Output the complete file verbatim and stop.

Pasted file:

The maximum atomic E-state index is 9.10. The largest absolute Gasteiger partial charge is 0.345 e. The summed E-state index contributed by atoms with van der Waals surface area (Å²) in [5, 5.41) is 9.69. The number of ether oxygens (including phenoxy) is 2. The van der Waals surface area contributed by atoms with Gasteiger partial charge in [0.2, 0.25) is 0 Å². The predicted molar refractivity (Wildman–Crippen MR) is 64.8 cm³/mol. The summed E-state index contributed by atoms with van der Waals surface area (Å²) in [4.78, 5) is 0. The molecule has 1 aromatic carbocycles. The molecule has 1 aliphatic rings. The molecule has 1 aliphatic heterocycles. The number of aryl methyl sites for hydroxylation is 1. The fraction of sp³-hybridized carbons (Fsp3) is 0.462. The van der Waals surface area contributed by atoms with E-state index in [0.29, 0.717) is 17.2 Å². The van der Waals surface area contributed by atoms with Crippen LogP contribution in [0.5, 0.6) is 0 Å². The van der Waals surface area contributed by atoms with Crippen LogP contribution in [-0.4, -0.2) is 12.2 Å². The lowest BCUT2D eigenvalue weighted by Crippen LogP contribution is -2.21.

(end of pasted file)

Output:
The maximum atomic E-state index is 9.10. The largest absolute Gasteiger partial charge is 0.345 e. The summed E-state index contributed by atoms with van der Waals surface area (Å²) in [5, 5.41) is 9.69. The number of ether oxygens (including phenoxy) is 2. The van der Waals surface area contributed by atoms with Gasteiger partial charge in [0.2, 0.25) is 0 Å². The predicted molar refractivity (Wildman–Crippen MR) is 64.8 cm³/mol. The summed E-state index contributed by atoms with van der Waals surface area (Å²) in [4.78, 5) is 0. The molecule has 1 aromatic carbocycles. The molecule has 1 aliphatic rings. The molecule has 1 aliphatic heterocycles. The number of aryl methyl sites for hydroxylation is 1. The fraction of sp³-hybridized carbons (Fsp3) is 0.462. The van der Waals surface area contributed by atoms with E-state index in [0.29, 0.717) is 17.2 Å². The van der Waals surface area contributed by atoms with Crippen LogP contribution in [0.5, 0.6) is 0 Å². The van der Waals surface area contributed by atoms with Crippen LogP contribution in [-0.4, -0.2) is 12.2 Å². The lowest BCUT2D eigenvalue weighted by Crippen LogP contribution is -2.21.